Blowing up the Pyramid

That bloody DIK pyramid gets my goat every time. It was used far more than is good for my blood pressure at a conference in Kuala Lumpur this week. It is pervasive and nasty. Martin Fricke has published a rigourous theoretical paper (from the perspective of information science, not explicitly KM) showing exactly why the DIKW pyramid is not only wrong, but also misleading. It generates poor understandings of the relationships between data, information and knowledge, and this in turn leads to poor methodological practices. This observation in particular struck a chord:

“The DIKW theory also seems to encourage uninspired methodology. The view is that data, existing data that has been collected, is promoted to information and that information answers questions. This encourages the mindless and meaningless collection of data in the hope that one day it will be ascend to information—pre-emptive acquisition.”

Fricke cites a hilarious example of the kind of things we can learn from such practices – did you know that Librans tend to break their hips?

While every assault on the pyramid is welcome in my book, it’s a shame that the issue wasn’t addressed as well from the knowledge perspective (ie data is a designed knowledge artefact, not a primitive of information), and that the ludicrousness of the framework will only become obvious to the relatively few people in KM (my guess) who read the Journal of Information Science. Thanks to Margaret Gross via the TaxoCop community for this link.

4 Comments so far

Stephen Bounds

Hey Patrick,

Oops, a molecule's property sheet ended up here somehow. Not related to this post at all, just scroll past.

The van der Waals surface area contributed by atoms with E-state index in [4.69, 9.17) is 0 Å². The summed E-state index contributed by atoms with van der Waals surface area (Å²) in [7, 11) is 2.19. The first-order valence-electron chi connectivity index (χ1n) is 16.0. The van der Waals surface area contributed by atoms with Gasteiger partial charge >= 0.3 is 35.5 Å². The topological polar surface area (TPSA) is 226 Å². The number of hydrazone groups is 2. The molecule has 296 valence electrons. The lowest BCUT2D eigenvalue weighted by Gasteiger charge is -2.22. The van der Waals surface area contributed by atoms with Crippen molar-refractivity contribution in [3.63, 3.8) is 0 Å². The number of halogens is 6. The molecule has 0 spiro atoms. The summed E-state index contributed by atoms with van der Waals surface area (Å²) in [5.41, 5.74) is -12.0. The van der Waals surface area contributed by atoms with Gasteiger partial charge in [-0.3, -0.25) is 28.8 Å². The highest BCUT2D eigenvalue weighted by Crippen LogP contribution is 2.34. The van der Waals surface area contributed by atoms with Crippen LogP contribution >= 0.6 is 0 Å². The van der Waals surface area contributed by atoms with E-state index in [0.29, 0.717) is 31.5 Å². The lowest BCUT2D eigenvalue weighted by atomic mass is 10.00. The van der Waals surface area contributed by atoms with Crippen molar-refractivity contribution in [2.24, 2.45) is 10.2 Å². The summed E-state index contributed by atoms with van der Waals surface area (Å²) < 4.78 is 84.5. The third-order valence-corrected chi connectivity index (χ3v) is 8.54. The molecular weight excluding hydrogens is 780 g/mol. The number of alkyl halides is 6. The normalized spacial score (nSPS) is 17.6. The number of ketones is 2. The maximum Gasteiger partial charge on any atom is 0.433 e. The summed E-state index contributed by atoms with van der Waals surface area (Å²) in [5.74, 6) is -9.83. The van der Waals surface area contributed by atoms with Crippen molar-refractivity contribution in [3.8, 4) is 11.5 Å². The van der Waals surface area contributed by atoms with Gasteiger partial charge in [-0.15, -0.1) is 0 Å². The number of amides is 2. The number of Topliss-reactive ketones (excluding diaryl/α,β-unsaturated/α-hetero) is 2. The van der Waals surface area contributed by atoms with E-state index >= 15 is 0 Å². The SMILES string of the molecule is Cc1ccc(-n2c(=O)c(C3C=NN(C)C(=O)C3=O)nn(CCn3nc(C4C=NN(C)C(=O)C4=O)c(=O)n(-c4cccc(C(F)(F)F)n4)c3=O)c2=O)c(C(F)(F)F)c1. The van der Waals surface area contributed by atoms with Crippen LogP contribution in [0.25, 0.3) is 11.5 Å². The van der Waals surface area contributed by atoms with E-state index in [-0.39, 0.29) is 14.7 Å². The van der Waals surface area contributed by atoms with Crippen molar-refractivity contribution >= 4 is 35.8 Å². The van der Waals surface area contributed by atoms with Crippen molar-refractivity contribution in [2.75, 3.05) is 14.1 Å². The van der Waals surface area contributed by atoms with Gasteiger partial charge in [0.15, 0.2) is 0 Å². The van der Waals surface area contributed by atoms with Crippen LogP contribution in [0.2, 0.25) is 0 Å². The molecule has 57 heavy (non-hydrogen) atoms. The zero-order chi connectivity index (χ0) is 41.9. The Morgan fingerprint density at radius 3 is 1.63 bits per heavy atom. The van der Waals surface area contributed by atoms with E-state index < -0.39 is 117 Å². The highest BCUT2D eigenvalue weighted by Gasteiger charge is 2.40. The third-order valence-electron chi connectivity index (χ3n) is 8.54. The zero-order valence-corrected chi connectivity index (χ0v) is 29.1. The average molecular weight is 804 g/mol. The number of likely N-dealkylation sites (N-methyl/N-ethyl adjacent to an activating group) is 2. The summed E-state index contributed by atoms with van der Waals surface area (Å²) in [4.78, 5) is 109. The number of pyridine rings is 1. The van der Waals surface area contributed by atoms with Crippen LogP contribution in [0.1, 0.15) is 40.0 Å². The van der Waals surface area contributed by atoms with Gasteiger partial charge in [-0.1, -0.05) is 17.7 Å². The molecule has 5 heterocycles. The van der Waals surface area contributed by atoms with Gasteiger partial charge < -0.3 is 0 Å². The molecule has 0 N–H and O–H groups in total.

Thanks for the link—a very interesting paper, although I didn’t quite follow how Fricke treated knowledge.

He seemed to say that “know-that” knowledge was actually information, and then ignored “know-how” as unmanageable (as least from an IS perspective).  Was that your interpretation as well?

Also, could you explain this statement:  “data is a designed knowledge artefact, not a primitive of information”?  I agree that data isn’t a primitive of information, but what exactly do you mean by a “designed knowledge artefact”?

Posted on July 03, 2008 at 07:30 PM | Comment permalink

Patrick Lambe

Yes that’s what I understood.

By “designed knowledge artefact” I mean that data (in the real world) is an intentional human construct (ie a filtered and usually structured selection of information fragments collected for deliberate knowledge-driven purposes).

Posted on July 03, 2008 at 10:10 PM | Comment permalink

John Tropea

Hey Patrick this was good timing I just revisted the knowledge pyramid with a lengthy blog post.

The pyramid was a shape that growing up was so facinating, and now I’m beginning to not like it, as I associate it with the over seeing eye (big brother), and hierarchies. Cycles and loops have a much more friendly and organic feel.

Posted on July 04, 2008 at 06:47 AM | Comment permalink

Patrick Lambe

Yes it must be in the air!! I was reading your latest post yesterday after I had posted mine and marvelled at the synchronicity.

Posted on July 04, 2008 at 08:53 AM | Comment permalink

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